U.S. District Court of New York Dismisses Class Action Lawsuit Against Crypto Exchange Coinbase

News | February 13, 2023 By:

On Wednesday, February 1, 2023, the United States District Court of the Southern District of New York dismissed all the claims in the Amended Complaint against Coinbase Global Inc., Coinbase, Inc, and Brian Armstrong involving violations of the federal securities laws.

Coinbase Inc. operates two online Digital Trading platforms on which users can transact in the crypto economy. The said crypto-asset ecosystem depends on digital exchanges called “Crypto Exchanges”. This exchange emerged to enable smoother and faster trades between investors such as stocks and commodities exchanges emerge to make easy trading of securities possible.

In the Amended Complaint, the plaintiff alleges that among the assets that the defendants enable customers to buy and sell on these platforms are ones qualifying as securities. It alleges that these involve 79 digital assets known as “tokens”. The plaintiffs allege Coinbase’s practice of transacting in these securities with plaintiffs and other users. The problem is Coinbase is not registered with U.S. Securities and Exchange Commission (SEC) as an exchange or broker-dealer.

The filing states:

“The AC’s central premise is that Coinbase lists and sells securities but is not registered as a securities exchange or as a broker-dealer. Plaintiffs purchased and sold the Tokens on the Coinbase platforms during the Class Period, id. TN 1, 918-19, during which neither Coinbase Platform was registered with the SEC as a securities exchange, id 64; see 15 U.S.C. § 78c (registration requirements of “exchange” under Exchange Act), or broker-dealer, AC 1 64;, see 15 U.S.C. $ 78o(a)(1) (registration requirements for “brokers” and “dealers” under Exchange Act), nor “subject to exemptions from such registrations,” AC 15. “Because Coinbase brings together buy and sell orders for the Tokens[] and the Tokens are securities,” id., the AC alleges, Coinbase “stands between the buyer and seller in each trade on its platform, meaning that is the actual seller of the unregistered securities that transact each day on its platform,” id 16.”

The plaintiffs brought the action as a putative class action under the Federal Rules of Civil Procedure. The Plaintiffs seek certification of a nationwide class defined as “defined as “all persons or entities who transacted in the Tokens on the Coinbase Platform and/or the Coinbase Pro Platform during the Class Period.”

The filing continues:

“Plaintiffs also seek certification of three subclasses: (1) “all persons or entities who transacted in the Tokens on a Coinbase platform during the Class Period while in the State of California”; (2) “all persons or entities who transacted in the Tokens on a Coinbase platform during the Class Period while in the State of Florida”; and (3) “all persons or entities who transacted in the Tokens on a Coinbase platform during the Class Period while in the State of New Jersey.”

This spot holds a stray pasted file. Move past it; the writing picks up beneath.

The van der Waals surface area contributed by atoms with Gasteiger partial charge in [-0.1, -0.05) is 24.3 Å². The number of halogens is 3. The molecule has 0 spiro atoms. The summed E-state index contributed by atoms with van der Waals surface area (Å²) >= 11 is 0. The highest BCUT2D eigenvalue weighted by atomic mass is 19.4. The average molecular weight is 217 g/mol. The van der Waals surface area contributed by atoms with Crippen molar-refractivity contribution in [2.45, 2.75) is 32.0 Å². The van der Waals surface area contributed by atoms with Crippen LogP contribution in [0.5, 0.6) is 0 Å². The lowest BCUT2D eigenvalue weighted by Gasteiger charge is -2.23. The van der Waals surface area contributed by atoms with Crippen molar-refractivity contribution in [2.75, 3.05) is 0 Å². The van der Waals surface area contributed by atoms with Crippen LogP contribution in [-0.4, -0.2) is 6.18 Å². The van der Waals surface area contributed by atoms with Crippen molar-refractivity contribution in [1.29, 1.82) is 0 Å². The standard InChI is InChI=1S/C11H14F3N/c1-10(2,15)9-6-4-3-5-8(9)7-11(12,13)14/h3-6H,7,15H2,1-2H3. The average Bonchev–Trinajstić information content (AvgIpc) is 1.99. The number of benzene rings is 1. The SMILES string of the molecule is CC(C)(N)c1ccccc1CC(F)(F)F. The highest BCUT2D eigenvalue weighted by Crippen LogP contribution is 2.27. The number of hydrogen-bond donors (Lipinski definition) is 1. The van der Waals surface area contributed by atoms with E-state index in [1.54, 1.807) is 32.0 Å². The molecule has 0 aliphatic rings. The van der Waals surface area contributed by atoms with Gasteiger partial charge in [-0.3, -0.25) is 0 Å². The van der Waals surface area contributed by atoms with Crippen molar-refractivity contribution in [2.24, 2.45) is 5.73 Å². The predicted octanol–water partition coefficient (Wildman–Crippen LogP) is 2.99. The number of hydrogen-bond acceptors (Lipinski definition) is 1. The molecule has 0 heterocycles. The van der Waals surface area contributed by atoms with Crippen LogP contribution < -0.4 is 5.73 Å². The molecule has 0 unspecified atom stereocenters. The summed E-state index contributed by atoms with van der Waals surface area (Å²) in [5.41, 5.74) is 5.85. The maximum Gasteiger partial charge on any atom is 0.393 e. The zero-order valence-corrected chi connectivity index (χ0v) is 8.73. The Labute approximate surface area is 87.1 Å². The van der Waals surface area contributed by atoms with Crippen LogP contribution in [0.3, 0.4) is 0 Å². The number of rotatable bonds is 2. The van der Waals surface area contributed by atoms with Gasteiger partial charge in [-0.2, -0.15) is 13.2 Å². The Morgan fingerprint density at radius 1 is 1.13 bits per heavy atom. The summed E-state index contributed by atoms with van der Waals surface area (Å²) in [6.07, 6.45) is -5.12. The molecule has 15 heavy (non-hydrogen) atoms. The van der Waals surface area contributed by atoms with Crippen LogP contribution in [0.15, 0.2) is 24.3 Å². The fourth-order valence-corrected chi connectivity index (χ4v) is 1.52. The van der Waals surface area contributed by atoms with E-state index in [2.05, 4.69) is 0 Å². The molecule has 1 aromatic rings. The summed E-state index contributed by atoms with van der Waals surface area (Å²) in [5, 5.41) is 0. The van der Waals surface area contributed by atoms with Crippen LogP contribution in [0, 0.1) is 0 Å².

The court stated that the Amended complaints repudiate contrary allegations in the original complaint of the plaintiffs, in an apparent attempt to avoid dismissal.

The filing further states:

“The Complaint’s factual allegations directly contradict the AC’s claim that privity existed only between Coinbase and users, and not between users for the purposes of any individual transaction. It alleged that “[o]nce money or digital assets had been sent to the Coinbase Platform and credited to the wallet of Coinbase Platform user, a Coinbase Platform user can enter into trade agreements with other Coinbase Platform users for purchases and sales of digital assets.” Compl. 27 (emphasis added); see also id. 32 (same allegation for the Coinbase Pro platform). This allegation is flatly opposed to the Amended Complaint’s allegation that “Tt]he buyer and seller are not in privity with one another,” AC133, and that “[eJustomers on Coinbase transact solely with Coinbase itself” AC 936 (emphasis added).”A

According to the court, it cannot credit the AC’s allegations that privity was solely between the defendant and the plaintiffs for each of the transactions nor can it credit the AC’s allegations to the effect that the defendants held title to the assets that were subjects of these transactions. Moreover, as to the plaintiff’s federal law claims, the court stated that granting leaves to amend would be futile. The plaintiffs already had an opportunity to amend their complaint, and by doing so, they contradicted their initial complaint. With all these facts and allegations in consideration, the court decided to dismiss the plaintiff’s federal claims with prejudice.

The Disposition states:

“For the reasons above, the Court dismisses all claims in the AC. The federal claims are dismissed with prejudice. The state-law claims are dismissed without prejudice.”

A copy of the filing can be found here.